By Nick Michael
The Fantastic Four series has had its share of reboots lately. The 2005 film Fantastic Four and the 2007 sequel Fantastic Four: Rise of the Silver Surfer were both adequate, but did not fulfill the great potential that the series had. So when the latest offering, Fantastic Four, was released, there was great hope amongst fans that this would be the movie to achieve that possibility. What they got instead was a pathetic excuse for a film, with a nonsensical plot and a dreadful script.
The film follows boy genius Reed Richards (Miles Teller), who is able to successfully build a teleporter with help from his best friend Ben Grimm (Jamie Bell). His invention catches the attention of Dr. Franklin Storm, who works at the Baxter Institute. Storm invites Reed to work at Baxter, where he meets Dr. Storm’s two children, Sue (Kate Mara) and Johnny (Michael B. Jordan). He also meets a third worker at Baxter, Victor Von Doom (Toby Kebbell). One day, while working on a new version of Reed’s teleporter, the four of them decide to test it out, along with Ben. This turns out to be a big mistake, as Victor gets left behind, and Reed, Ben, Sue and Johnny are left with unique physical characteristics. The four of them now must decide whether to go back to their old lives, or to utilize these new abilities.
There is a plethora of cringe-worthy aspects of Fantastic Four, and perhaps the worst is the plot. There are numerous scenes that aren’t properly developed, which makes the movie illogical and hard to follow. On top of that, the main villain of the film is not even mentioned until over halfway through, and is only on screen for about 10 minutes. The entire movie contains just one fight scene, which also happens to be one of the worst scenes in the whole film, an impressive feat considering the movie’s quality. The lack of an antagonist greatly reduces the quality of the picture, and makes it dull.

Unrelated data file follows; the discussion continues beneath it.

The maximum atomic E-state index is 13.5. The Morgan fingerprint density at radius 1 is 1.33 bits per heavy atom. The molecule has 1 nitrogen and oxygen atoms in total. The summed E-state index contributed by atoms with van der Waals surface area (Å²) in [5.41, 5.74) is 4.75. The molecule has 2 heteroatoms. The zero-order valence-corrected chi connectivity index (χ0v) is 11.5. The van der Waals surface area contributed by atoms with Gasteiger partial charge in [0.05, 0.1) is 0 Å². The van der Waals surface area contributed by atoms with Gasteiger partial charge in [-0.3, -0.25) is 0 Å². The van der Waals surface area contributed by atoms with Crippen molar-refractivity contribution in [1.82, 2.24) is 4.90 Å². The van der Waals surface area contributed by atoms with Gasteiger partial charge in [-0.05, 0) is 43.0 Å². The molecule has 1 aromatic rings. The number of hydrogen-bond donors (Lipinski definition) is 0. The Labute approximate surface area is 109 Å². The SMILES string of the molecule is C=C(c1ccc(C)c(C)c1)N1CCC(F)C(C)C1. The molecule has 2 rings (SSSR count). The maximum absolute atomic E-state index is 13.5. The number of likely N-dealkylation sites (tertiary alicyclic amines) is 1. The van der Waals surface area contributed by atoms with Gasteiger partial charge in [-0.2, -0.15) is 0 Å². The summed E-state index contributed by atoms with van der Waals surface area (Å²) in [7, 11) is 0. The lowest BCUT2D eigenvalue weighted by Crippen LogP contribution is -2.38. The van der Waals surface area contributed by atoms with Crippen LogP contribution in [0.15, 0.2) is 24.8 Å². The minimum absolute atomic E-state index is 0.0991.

Accommodating the horrible plot, the film also has a horrible screenplay. The 100-minute movie is jam-packed with despicably cheesy lines, and is very hard to take seriously. There are hardly any funny moments, which is unusual for a Marvel film. The drab writing also makes it hard for the audience to feel any emotion for the underdeveloped characters. The screenplay as a whole is sloppy and distasteful.
Fantastic Four is, quite simply, a trainwreck. Multiple elements, including a boring plot and a crummy screenplay, combine to make a movie that disappoints fans across the world.